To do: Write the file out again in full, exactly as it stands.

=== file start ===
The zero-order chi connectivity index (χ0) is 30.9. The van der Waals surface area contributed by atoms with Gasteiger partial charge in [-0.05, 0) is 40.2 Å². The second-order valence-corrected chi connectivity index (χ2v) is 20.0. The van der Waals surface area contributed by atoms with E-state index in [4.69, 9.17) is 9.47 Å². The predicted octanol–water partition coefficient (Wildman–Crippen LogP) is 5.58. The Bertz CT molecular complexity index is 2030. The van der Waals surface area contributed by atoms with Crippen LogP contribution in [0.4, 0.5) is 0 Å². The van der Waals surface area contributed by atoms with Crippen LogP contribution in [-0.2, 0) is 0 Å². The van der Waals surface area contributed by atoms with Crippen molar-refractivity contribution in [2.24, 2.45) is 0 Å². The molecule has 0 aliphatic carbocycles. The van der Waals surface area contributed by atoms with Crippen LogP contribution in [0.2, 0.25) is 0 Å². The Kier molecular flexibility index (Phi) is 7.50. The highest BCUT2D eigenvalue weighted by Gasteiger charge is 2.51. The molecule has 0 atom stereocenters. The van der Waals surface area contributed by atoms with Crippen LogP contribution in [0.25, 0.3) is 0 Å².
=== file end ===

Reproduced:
The zero-order chi connectivity index (χ0) is 30.9. The van der Waals surface area contributed by atoms with Gasteiger partial charge in [-0.05, 0) is 40.2 Å². The second-order valence-corrected chi connectivity index (χ2v) is 20.0. The van der Waals surface area contributed by atoms with E-state index in [4.69, 9.17) is 9.47 Å². The predicted octanol–water partition coefficient (Wildman–Crippen LogP) is 5.58. The Bertz CT molecular complexity index is 2030. The van der Waals surface area contributed by atoms with Crippen LogP contribution in [0.4, 0.5) is 0 Å². The van der Waals surface area contributed by atoms with Crippen LogP contribution in [-0.2, 0) is 0 Å². The van der Waals surface area contributed by atoms with Crippen molar-refractivity contribution in [2.24, 2.45) is 0 Å². The molecule has 0 aliphatic carbocycles. The van der Waals surface area contributed by atoms with Crippen LogP contribution in [0.2, 0.25) is 0 Å². The Kier molecular flexibility index (Phi) is 7.50. The highest BCUT2D eigenvalue weighted by Gasteiger charge is 2.51. The molecule has 0 atom stereocenters. The van der Waals surface area contributed by atoms with Crippen LogP contribution in [0.25, 0.3) is 0 Å².